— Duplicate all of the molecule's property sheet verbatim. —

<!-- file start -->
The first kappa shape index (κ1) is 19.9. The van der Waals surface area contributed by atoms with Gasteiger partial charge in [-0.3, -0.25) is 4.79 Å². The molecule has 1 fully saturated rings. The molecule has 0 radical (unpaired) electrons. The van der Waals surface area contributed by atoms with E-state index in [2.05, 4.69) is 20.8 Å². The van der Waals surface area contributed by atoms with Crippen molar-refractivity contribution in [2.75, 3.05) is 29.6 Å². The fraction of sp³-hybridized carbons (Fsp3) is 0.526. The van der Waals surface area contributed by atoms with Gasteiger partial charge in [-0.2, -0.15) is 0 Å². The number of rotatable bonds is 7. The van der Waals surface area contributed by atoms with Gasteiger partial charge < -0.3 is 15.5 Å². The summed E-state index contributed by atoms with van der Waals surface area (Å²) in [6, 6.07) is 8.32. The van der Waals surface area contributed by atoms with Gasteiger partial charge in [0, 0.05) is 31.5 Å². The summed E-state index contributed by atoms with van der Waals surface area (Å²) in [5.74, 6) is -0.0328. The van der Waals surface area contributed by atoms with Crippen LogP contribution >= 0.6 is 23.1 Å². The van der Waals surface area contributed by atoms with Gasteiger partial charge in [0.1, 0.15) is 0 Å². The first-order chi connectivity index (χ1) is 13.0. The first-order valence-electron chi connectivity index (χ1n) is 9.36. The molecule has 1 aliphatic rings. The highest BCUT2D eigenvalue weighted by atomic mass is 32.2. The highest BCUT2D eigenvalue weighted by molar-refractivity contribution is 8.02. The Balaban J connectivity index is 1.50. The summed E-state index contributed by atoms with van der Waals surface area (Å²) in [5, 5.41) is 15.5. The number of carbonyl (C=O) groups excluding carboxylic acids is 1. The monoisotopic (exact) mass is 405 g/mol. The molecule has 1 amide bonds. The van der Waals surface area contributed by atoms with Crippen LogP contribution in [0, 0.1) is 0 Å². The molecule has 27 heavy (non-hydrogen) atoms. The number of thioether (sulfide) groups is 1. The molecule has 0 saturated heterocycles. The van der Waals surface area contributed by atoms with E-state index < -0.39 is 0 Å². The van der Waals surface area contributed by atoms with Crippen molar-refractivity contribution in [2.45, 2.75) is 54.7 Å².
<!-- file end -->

The first kappa shape index (κ1) is 19.9. The van der Waals surface area contributed by atoms with Gasteiger partial charge in [-0.3, -0.25) is 4.79 Å². The molecule has 1 fully saturated rings. The molecule has 0 radical (unpaired) electrons. The van der Waals surface area contributed by atoms with E-state index in [2.05, 4.69) is 20.8 Å². The van der Waals surface area contributed by atoms with Crippen molar-refractivity contribution in [2.75, 3.05) is 29.6 Å². The fraction of sp³-hybridized carbons (Fsp3) is 0.526. The van der Waals surface area contributed by atoms with Gasteiger partial charge in [-0.2, -0.15) is 0 Å². The number of rotatable bonds is 7. The van der Waals surface area contributed by atoms with Gasteiger partial charge < -0.3 is 15.5 Å². The summed E-state index contributed by atoms with van der Waals surface area (Å²) in [6, 6.07) is 8.32. The van der Waals surface area contributed by atoms with Gasteiger partial charge in [0, 0.05) is 31.5 Å². The summed E-state index contributed by atoms with van der Waals surface area (Å²) in [5.74, 6) is -0.0328. The van der Waals surface area contributed by atoms with Crippen LogP contribution >= 0.6 is 23.1 Å². The van der Waals surface area contributed by atoms with Gasteiger partial charge in [0.1, 0.15) is 0 Å². The first-order chi connectivity index (χ1) is 13.0. The first-order valence-electron chi connectivity index (χ1n) is 9.36. The molecule has 1 aliphatic rings. The highest BCUT2D eigenvalue weighted by atomic mass is 32.2. The highest BCUT2D eigenvalue weighted by molar-refractivity contribution is 8.02. The Balaban J connectivity index is 1.50. The summed E-state index contributed by atoms with van der Waals surface area (Å²) in [5, 5.41) is 15.5. The number of carbonyl (C=O) groups excluding carboxylic acids is 1. The monoisotopic (exact) mass is 405 g/mol. The molecule has 1 amide bonds. The van der Waals surface area contributed by atoms with Crippen LogP contribution in [0, 0.1) is 0 Å². The molecule has 27 heavy (non-hydrogen) atoms. The number of thioether (sulfide) groups is 1. The molecule has 0 saturated heterocycles. The van der Waals surface area contributed by atoms with E-state index < -0.39 is 0 Å². The van der Waals surface area contributed by atoms with Crippen molar-refractivity contribution in [2.45, 2.75) is 54.7 Å².